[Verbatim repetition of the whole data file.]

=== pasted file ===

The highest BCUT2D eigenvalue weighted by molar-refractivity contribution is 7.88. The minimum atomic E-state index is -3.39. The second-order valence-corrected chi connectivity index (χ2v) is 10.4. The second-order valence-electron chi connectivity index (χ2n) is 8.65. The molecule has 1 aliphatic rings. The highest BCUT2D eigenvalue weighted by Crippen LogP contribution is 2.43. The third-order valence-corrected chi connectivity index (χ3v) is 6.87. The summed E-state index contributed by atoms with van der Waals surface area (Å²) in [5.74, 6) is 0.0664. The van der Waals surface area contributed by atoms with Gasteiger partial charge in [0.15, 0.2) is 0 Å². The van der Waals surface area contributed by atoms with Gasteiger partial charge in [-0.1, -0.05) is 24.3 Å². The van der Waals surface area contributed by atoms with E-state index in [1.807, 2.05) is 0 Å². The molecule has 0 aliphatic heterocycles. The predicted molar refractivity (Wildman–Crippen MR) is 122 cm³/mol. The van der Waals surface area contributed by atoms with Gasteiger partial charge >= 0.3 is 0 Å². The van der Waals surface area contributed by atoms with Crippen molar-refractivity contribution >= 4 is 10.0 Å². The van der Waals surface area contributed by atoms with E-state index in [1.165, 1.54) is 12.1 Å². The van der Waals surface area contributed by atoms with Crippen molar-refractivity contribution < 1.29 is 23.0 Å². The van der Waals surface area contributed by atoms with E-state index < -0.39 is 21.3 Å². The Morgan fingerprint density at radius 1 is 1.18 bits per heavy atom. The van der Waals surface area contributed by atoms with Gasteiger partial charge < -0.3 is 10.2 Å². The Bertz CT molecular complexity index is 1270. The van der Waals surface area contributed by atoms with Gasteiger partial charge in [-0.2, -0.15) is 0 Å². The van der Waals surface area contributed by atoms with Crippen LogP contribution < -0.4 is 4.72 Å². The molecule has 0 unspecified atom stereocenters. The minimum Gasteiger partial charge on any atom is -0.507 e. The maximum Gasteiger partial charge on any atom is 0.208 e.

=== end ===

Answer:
The highest BCUT2D eigenvalue weighted by molar-refractivity contribution is 7.88. The minimum atomic E-state index is -3.39. The second-order valence-corrected chi connectivity index (χ2v) is 10.4. The second-order valence-electron chi connectivity index (χ2n) is 8.65. The molecule has 1 aliphatic rings. The highest BCUT2D eigenvalue weighted by Crippen LogP contribution is 2.43. The third-order valence-corrected chi connectivity index (χ3v) is 6.87. The summed E-state index contributed by atoms with van der Waals surface area (Å²) in [5.74, 6) is 0.0664. The van der Waals surface area contributed by atoms with Gasteiger partial charge in [0.15, 0.2) is 0 Å². The van der Waals surface area contributed by atoms with Gasteiger partial charge in [-0.1, -0.05) is 24.3 Å². The van der Waals surface area contributed by atoms with E-state index in [1.807, 2.05) is 0 Å². The molecule has 0 aliphatic heterocycles. The predicted molar refractivity (Wildman–Crippen MR) is 122 cm³/mol. The van der Waals surface area contributed by atoms with Gasteiger partial charge >= 0.3 is 0 Å². The van der Waals surface area contributed by atoms with Crippen molar-refractivity contribution >= 4 is 10.0 Å². The van der Waals surface area contributed by atoms with E-state index in [1.165, 1.54) is 12.1 Å². The van der Waals surface area contributed by atoms with Crippen molar-refractivity contribution < 1.29 is 23.0 Å². The van der Waals surface area contributed by atoms with E-state index < -0.39 is 21.3 Å². The Morgan fingerprint density at radius 1 is 1.18 bits per heavy atom. The van der Waals surface area contributed by atoms with Gasteiger partial charge < -0.3 is 10.2 Å². The Bertz CT molecular complexity index is 1270. The van der Waals surface area contributed by atoms with Gasteiger partial charge in [-0.2, -0.15) is 0 Å². The van der Waals surface area contributed by atoms with Crippen LogP contribution < -0.4 is 4.72 Å². The molecule has 0 unspecified atom stereocenters. The minimum Gasteiger partial charge on any atom is -0.507 e. The maximum Gasteiger partial charge on any atom is 0.208 e.